The former mayor of London, Boris Johnson, has been touted as a potential successor to David Cameron for years. Now that the UK has voted to leave the EU, this could be his moment. Samira Shackle reports from London.
When Boris Johnson announced in February that he would back the campaign to leave the European Union, it transformed the debate. Johnson is popular with the public and within his party. By becoming the official head of Vote Leave, he gave the weight of the establishment to a campaign previously spear-headed by fringe political figures such as Nigel Farage and George Galloway.
"I will be advocating Vote Leave - or whatever the team is called, I understand there are a lot of them - because I want a better deal for the people of this country, to save them money and to take control. That is really what this is all about," he said at the time.
Prime Minister David Cameron had reportedly pleaded with Johnson for weeks to stay with the government and back Remain. Polls had shown that Johnson's support for Leave would have a significant impact on the polls, an effect that appears to have been borne out.
"Unlike most politicians, he talks in a way that is distinctive and appeals to people across the political spectrum," says Adam Bienkov, deputy editor of politics.co.uk and a long-time reporter on London. "He's not your typical politician, he's willing to say thing others aren't willing to say. Sometimes it backfires, but it certainly doesn't lead to him being forgotten - people know who he is and he's the most popular politician in the UK."
Many believe that Johnson's decision to back Leave was an opportunistic ploy motivated not by genuine conviction but by the desire to boost his chances of becoming Conservative leader.
"From a tactical point of view it makes sense. If Leave wins then he can go for David Cameron's job, riding as the de facto leader of the Tory Leave campaign. If Remain wins he's someone who the euroskeptic Tory grassroots members will see as on their side," says James Bloodworth, political commentator and author of "The Myth of Meritocracy." "It's almost a win-win for him, though there is a risk that his star will wane if Cameron keeps him on the backbenches till 2020."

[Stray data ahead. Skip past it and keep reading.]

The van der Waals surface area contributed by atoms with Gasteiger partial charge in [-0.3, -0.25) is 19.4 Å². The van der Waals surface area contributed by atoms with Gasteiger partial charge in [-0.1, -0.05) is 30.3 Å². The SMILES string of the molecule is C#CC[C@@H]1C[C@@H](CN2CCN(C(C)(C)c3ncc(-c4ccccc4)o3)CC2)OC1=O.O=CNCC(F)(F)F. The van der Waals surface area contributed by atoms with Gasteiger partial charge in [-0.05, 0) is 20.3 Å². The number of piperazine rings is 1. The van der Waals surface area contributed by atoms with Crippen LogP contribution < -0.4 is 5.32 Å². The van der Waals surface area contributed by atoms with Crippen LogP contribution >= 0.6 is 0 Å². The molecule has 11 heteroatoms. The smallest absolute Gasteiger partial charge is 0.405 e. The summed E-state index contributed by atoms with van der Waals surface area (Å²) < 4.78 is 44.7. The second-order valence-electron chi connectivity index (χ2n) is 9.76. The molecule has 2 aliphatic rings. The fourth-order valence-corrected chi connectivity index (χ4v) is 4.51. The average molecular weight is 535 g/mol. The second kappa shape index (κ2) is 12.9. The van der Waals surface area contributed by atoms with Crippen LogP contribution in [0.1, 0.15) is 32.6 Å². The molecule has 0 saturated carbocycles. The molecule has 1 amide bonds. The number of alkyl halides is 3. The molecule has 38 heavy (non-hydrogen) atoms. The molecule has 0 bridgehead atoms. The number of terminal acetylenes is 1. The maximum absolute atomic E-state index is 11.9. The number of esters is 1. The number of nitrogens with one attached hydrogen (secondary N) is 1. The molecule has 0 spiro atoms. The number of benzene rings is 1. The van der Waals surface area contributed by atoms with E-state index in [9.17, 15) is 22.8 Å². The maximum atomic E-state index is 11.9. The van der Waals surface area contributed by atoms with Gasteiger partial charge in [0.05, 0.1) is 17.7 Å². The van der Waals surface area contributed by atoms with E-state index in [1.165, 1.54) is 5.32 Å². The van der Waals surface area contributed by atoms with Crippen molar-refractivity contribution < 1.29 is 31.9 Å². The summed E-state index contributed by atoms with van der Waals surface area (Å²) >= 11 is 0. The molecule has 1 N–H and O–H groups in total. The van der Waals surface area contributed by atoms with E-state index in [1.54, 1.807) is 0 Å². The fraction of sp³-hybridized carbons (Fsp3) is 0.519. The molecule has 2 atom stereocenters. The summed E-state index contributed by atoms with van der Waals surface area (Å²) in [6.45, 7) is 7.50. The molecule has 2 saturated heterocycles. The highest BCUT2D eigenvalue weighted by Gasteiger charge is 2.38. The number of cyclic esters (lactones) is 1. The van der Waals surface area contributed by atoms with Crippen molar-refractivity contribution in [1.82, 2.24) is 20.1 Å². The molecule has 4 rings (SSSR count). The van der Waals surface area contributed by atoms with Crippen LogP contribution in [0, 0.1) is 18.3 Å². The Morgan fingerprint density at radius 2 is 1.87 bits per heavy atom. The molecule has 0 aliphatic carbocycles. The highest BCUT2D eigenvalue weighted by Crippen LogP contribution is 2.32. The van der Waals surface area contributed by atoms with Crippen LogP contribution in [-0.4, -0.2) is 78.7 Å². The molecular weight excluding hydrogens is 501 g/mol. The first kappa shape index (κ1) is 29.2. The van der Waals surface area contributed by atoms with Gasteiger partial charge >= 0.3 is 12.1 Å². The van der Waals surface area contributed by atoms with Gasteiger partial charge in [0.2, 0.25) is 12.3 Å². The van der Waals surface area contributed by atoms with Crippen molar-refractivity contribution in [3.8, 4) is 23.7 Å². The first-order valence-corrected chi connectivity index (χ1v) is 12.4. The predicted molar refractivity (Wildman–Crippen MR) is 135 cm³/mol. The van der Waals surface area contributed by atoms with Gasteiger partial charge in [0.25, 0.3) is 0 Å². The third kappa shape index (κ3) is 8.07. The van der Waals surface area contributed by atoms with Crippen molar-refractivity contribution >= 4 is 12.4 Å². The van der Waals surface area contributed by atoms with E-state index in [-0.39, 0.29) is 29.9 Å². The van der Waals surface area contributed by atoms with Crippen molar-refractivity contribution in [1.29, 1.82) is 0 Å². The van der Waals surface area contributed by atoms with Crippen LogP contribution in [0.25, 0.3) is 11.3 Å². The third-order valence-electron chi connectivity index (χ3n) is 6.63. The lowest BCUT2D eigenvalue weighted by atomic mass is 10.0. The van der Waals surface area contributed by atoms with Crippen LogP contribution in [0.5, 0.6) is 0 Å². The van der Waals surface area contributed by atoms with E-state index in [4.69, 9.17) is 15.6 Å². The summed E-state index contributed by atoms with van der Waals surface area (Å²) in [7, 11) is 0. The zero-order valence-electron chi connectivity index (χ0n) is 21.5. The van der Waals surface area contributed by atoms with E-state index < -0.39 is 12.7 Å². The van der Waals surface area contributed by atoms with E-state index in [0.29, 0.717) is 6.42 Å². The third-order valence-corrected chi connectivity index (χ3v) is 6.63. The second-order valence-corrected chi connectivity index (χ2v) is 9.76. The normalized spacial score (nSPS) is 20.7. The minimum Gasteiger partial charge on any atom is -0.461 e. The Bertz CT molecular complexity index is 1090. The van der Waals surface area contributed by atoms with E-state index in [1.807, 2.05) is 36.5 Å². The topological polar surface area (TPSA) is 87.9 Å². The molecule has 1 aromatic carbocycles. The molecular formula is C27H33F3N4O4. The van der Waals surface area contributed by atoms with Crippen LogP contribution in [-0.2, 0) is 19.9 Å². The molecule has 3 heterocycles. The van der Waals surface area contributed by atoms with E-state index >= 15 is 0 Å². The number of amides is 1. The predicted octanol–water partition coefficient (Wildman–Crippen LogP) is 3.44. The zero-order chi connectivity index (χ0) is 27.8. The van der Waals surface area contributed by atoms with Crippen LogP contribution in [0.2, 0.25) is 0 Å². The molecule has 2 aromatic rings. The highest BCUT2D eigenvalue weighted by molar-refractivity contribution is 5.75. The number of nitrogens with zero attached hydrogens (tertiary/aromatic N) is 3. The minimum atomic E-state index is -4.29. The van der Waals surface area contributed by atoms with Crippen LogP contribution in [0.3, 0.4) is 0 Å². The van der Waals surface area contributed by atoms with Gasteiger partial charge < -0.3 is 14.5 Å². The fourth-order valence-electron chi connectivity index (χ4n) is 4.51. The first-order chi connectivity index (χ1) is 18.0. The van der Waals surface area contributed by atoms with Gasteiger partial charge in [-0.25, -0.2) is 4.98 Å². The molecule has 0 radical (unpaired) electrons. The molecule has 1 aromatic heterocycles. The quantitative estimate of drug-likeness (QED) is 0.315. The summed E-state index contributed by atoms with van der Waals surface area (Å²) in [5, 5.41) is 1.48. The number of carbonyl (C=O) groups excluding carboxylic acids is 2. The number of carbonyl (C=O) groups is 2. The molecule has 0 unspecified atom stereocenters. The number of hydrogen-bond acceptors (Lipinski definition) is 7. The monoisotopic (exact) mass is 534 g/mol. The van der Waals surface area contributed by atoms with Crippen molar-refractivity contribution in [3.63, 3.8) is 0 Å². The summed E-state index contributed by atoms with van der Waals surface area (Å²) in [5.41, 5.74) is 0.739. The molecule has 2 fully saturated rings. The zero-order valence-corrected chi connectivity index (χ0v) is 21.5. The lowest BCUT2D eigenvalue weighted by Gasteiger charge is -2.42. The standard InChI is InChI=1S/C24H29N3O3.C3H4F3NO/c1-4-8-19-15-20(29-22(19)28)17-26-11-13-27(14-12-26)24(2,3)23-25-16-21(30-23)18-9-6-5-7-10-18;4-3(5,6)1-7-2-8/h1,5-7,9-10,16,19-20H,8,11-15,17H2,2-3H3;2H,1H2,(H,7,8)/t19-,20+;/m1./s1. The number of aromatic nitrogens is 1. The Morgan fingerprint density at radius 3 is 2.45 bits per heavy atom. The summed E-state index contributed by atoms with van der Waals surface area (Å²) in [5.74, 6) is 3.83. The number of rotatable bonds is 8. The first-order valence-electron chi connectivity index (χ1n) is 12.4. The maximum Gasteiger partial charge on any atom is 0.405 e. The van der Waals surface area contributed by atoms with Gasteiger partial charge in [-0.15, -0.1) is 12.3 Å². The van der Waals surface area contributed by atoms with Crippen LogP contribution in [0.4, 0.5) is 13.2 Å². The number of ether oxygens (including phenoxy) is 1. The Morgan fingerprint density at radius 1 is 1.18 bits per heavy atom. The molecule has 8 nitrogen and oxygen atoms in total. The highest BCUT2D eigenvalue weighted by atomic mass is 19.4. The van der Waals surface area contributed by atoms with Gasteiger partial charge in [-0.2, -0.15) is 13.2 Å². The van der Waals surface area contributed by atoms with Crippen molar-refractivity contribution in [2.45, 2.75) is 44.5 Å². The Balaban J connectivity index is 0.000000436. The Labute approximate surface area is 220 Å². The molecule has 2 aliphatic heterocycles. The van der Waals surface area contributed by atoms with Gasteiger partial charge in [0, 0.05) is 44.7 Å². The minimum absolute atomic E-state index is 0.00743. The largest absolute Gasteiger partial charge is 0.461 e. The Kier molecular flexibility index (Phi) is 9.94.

Now that Britain has decided to leave the EU, Cameron will almost certainly stand down. Johnson currently appears to be the most likely candidate to succeed him. Who exactly is this colorful politician, and what is behind his enduring appeal?
Before entering politics, Johnson had a successful career as a journalist, working at "The Times" and the "Daily Telegraph," and becoming editor of the Spectator in 1999. He stepped down from this role in 2001 to enter Parliament as an MP, but has always continued to write columns for the Telegraph and Spectator. (During his eight years as Mayor, he earned substantially more from his journalism than from his political salary). After eight years as Mayor of London, he returned to Parliament in 2015 in the safe Conservative seat of Uxbridge and South Ruislip.
Johnson has made a name for himself for his outrageous comments and blustering humor, seen by many as an antidote to the often staid world of Westminster politics. "Voting Tory will cause your wife to have bigger breasts and increase your chances of owning a BMW M3," he said during the 2005 general election campaign. A video of Johnson getting stuck on a zip wire in east London became one of the most enduring images of the 2012 Olympics.
"He's very charismatic and it shines through," says Bloodworth. "In the Conservative Party itself, I think the appeal is quite easy to fathom. Boris is a winner, but he also hits a lot of the Tory party's ideological notes too - a rare combination."
When Johnson beat Labour's Ken Livingstone to become the Mayor of London in 2008, it was the Conservative's first major, high-profile election success since before Tony Blair's triumphant entry into Downing Street in 1997. Johnson defeated Livingstone again in 2012, cementing his reputation as a winner.
Despite his bumbling exterior and penchant for inappropriate remarks, it has long been speculated that Johnson wants to displace Cameron, a fellow graduate of Eton school and Oxford University. Yet many have questioned his legacy.
Transport fares soared under his leadership and there were numerous long-running disputes with transport unions.
"When you look at his record as mayor, he hasn't done a huge amount," says Bienkov. "At the last election, he didn't even promise a great deal - there was very little policy wise in his manifesto. Over the last four years, there's been a kind of stasis at City Hall. You could say he's been more interested in other things: writing books, for example."
When Johnson stepped down as mayor, most national papers published affectionate lists of his most memorable gaffes and quips. While his outrageous comments - he once described the town as Portsmouth as "too full of drugs, obesity, under-achievement, and Labour MPs" - are popular, they might not work so well for a prime minister.
"I don't think he'd be a particularly good leader," says Bloodworth. "He makes too many gaffes. Once you're the leader of a party, it's much harder to bluff your way through."